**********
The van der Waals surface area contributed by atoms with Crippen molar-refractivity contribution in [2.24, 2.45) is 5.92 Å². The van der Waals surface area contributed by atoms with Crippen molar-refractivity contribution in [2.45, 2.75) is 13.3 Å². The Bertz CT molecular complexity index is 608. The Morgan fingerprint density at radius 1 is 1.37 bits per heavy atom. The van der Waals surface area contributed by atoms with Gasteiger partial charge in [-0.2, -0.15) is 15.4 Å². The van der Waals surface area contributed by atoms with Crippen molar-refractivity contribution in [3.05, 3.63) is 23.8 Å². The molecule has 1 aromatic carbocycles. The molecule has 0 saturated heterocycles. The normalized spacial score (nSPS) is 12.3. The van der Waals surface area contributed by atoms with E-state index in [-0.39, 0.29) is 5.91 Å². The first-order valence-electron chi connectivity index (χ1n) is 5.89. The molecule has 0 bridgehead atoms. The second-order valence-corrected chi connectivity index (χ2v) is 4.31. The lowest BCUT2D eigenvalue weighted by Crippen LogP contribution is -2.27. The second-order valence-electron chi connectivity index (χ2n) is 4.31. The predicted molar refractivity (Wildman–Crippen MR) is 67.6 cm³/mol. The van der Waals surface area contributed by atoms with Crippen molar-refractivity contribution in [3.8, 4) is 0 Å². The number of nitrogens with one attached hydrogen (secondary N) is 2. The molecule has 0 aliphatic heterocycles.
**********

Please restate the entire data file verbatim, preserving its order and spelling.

The van der Waals surface area contributed by atoms with Crippen molar-refractivity contribution in [2.24, 2.45) is 5.92 Å². The van der Waals surface area contributed by atoms with Crippen molar-refractivity contribution in [2.45, 2.75) is 13.3 Å². The Bertz CT molecular complexity index is 608. The Morgan fingerprint density at radius 1 is 1.37 bits per heavy atom. The van der Waals surface area contributed by atoms with Gasteiger partial charge in [-0.2, -0.15) is 15.4 Å². The van der Waals surface area contributed by atoms with Crippen molar-refractivity contribution in [3.05, 3.63) is 23.8 Å². The molecule has 1 aromatic carbocycles. The molecule has 0 saturated heterocycles. The normalized spacial score (nSPS) is 12.3. The van der Waals surface area contributed by atoms with E-state index in [-0.39, 0.29) is 5.91 Å². The first-order valence-electron chi connectivity index (χ1n) is 5.89. The molecule has 0 bridgehead atoms. The second-order valence-corrected chi connectivity index (χ2v) is 4.31. The lowest BCUT2D eigenvalue weighted by Crippen LogP contribution is -2.27. The second-order valence-electron chi connectivity index (χ2n) is 4.31. The predicted molar refractivity (Wildman–Crippen MR) is 67.6 cm³/mol. The van der Waals surface area contributed by atoms with Crippen molar-refractivity contribution in [3.8, 4) is 0 Å². The number of nitrogens with one attached hydrogen (secondary N) is 2. The molecule has 0 aliphatic heterocycles.